The Outdoor City in March: wind, rain, mud and 500 people running around Netherthorpe with maps.
“Traditionally you’d be in forests, moorland and mountain areas,” said Bill Hanley of South Yorkshire Orienteers, as the rain lashed onto a Zest Community Centre full of happy navigators.
“But over the last few years, urban orienteering has become very popular.”
On Saturday, athletes aged from seven to their late 80s were hurtling up and down the alleyways of Netherthorpe and through the Ponderosa swamps, seeking out fifty flapping orange ‘control points’ cunningly spaced out by course designer Colin Drury. Colin and team had spent four hours tying the controls to bushes and road signs watched by bemused locals.
“On an urban course, it can be bewildering to suddenly see all these people running up and down your alleys, but around here no-one was that bothered,” he observed. Sheffield is clearly used to this kind of thing.
The optimistically titled ‘Spring in Sheffield’ races organised by South Yorkshire Orienteers were part of this month’s Festival of the Outdoors, and included nine courses for orienteers ranging from elite sprinters to newcomers to the sport, which originated in Scandinavia more than half a century ago.
Orienteers from as far away as London and Fife joined in the fun, which saw a series of runners set off into the wilds of Netherthorpe and Upperthorpe clutching their maps and electronic ‘dibbers’ with a steely determination in their eyes.
“I’d recommend orienteering to anyone who enjoys the outside and likes maps,” said Lynden Hartmann.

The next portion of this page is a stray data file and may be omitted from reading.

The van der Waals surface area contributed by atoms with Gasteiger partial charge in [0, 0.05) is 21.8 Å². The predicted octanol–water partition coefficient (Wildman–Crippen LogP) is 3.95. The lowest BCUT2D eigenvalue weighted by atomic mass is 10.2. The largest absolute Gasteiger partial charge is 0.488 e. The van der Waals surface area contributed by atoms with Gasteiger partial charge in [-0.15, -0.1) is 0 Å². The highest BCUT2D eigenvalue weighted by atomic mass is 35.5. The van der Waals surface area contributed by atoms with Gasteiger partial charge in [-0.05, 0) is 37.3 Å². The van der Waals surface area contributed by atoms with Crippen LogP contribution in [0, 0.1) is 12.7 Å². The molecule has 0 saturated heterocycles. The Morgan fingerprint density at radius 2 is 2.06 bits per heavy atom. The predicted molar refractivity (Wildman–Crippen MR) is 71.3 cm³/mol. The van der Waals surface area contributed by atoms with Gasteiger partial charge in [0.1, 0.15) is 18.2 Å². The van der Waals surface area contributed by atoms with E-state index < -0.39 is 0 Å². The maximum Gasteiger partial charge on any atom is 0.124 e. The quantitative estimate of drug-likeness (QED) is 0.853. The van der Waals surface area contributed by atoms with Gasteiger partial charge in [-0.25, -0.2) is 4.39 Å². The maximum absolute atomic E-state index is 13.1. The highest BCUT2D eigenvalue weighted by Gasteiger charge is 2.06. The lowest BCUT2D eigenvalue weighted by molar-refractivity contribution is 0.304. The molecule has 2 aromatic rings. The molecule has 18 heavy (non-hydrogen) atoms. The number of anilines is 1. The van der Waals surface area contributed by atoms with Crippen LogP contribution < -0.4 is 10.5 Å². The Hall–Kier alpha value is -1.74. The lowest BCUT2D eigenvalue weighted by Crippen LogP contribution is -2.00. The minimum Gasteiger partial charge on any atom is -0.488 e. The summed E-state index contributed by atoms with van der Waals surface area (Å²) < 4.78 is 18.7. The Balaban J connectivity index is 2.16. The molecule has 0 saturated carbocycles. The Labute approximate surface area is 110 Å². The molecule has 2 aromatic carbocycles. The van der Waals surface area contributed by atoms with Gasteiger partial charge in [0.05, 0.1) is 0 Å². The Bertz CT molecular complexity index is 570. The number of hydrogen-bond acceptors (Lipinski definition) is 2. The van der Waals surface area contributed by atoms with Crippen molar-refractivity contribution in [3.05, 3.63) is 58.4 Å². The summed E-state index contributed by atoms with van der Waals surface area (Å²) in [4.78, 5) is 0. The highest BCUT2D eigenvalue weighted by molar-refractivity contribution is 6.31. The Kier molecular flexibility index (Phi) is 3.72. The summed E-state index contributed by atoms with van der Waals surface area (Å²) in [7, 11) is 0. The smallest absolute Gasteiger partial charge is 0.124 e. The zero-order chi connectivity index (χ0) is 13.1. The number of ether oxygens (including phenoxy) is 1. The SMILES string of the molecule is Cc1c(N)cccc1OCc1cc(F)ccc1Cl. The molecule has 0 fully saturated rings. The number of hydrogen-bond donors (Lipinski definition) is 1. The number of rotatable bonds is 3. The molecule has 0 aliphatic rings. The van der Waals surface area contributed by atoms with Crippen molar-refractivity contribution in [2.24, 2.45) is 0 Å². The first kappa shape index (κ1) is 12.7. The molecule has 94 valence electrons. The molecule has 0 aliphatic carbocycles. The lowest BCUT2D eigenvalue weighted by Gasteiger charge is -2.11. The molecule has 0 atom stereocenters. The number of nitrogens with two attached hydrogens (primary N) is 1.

“And a lot of people do like maps,” she insisted.
The competitors had to visit a series of control points in order, marked on a special map with no wording but a series of numbers and baffling symbols. Once located, runners wave their dibber at the control to register they’ve passed by, in the modern version of punching a piece of cardboard.
“It’s a pocket adventure,” said veteran orienteer Lynden.
“Even old ladies will feel they’ve been up against it, they’ve been off the track, fighting their way through the woods, down slippery slopes and streets, then they can go home, have a cup of tea and look at their map and say: ‘Yes, that’s living!’"
The navigational challenge means the sport is attractive to all ages, she added. “You don’t have to be super fit, but you do have to concentrate. You always have to be thinking about where you’re going and how you’re going to get there.”
Sheffield suits orienteering both urban and traditional, said Bill Hanley. “The city is blessed with lots of variety, which is fantastic,” he said.
“We have a mixture of parkland near urban areas, along with hills and moorland unlike other parts of the country which might just have flat grid-iron forests.”
South Yorkshire Orienteers is one of the largest orienteering clubs in the UK, with over 250 members, and is seeing a growth in interest sparked by the club’s very successful local schools league run every few weeks in city parks.
“It’s been going for nearly four years now,” said Pete Tryner who organises the league with his wife Pauline.
“We started with 40 kids and now we often have 400 taking part.”
Once the non-orienteering parents see how much fun their kids are having in the woods of Norfolk Park and the mud of Shirebrook, they often end up taking part too, he added. (There are courses for parents and younger kids at the schools events).
“It’s actually good for a child’s education,” said parent Mark Chapman while drying out with his daughters Hannah and Charlotte.
“It helps them learn to make decisions quickly, in exams for example.
When they’re in competitive mode on a course they can’t scratch their head and say: ’What do I do now?’”
“Every decision is critical,” agreed Bill Hanley, before taking off his coat and stepping out into the swirling wind and rain ready for the over 65s race. “You never retire from orienteering.”
Urban Night Orienteering taster at Kelham Island 6.45pm tonight (14th) See www.southyorkshireorienteers.org.uk for more information.
See Telegraph walks, page 42.